A panel of UN rights experts said the Biden administration's current review of the Guantanamo Bay prison facility should address "Kafkaesque" human rights violations against the 40 prisoners currently held there, which the experts said includes torture and ill-treatment.
In a statement on Tuesday, the experts noted that many of the remaining detainees are elderly and vulnerable after suffering from "unending deprivation of freedom and related physical and psychological torture" that has compromised their physical and mental integrity.
"Many of the individuals currently and previously held at Guantanamo Bay have spent the bulk of their lives in a Kafkaesque situation where the rule of law was meaningless and the coercive and brutal power of the State ascendant," the UN experts said.
"Democracies can and should do better and the United States must clearly put this dark chapter in its history behind it and demonstrate that it is not only prepared to close the prison facilities but ensure that such practices cannot be used again, and that the crimes committed there will not remain unpunished."
Earlier this month, the Biden administration launched a formal study of the military prison with the intention of closing the facility.
"We welcome the goal of closing the detention facility, consistent with our previous calls to end impunity for the human rights and humanitarian law violations committed during the 'war on terror'," the experts said.
The panel, however, also called for independent investigations into the allegations of extraordinary rendition, torture, and secret detention that surround the legacy of the prison.
The experts, which include UN special rapporteur on extrajudicial executions Agnes Callamard and special rapporteur on torture Nils Melzer, urged for "a transparent, comprehensive, and accountability-focused review of the operation and legacy of the prison and the military commissions".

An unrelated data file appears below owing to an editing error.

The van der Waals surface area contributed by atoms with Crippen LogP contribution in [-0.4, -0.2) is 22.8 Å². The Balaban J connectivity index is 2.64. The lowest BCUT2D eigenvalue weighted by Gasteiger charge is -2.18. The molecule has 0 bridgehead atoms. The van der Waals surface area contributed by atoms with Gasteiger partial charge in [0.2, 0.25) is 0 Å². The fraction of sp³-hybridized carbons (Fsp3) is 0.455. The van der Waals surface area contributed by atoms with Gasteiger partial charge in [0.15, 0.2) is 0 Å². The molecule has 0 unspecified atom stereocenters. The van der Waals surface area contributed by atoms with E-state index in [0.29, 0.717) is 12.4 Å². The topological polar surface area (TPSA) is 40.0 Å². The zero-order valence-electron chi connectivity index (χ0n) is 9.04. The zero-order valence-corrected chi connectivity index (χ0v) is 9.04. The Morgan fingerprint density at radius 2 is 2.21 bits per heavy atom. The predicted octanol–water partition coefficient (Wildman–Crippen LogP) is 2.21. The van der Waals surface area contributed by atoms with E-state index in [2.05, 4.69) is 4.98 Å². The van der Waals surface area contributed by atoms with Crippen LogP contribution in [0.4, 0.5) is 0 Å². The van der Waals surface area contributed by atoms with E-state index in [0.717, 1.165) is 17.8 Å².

Closing the prison had been a campaign promise of the Obama administration, where Joe Biden served as vice president.
Currently, 40 detainees remain imprisoned at the camp. Six have been cleared for release and 25 others have not been charged or tried for a crime.
In a video hearing on Tuesday, Yemeni detainee Uthman Abdul Rahim Mohammed Uthman made a case for his release before the Periodic Review Board, which decides which detainees are eligible for transfer out of the prison.
Being approved for transfer by the review board requires an inmate to be cleared by six federal agencies: the departments of State, Defence, Justice and Homeland Security, as well as the Office of the Director of National Intelligence (Odni) and the Joint Chiefs of Staff.
The Odni includes the Central Intelligence Agency (CIA), the agency that oversaw the alleged torture of many of those held at the prison.
Nine detainees have either been charged with a crime or convicted through a military tribunal and, therefore, cannot be processed through the review board. Still, legal scholars have argued that the men can be tried and imprisoned in federal facilities.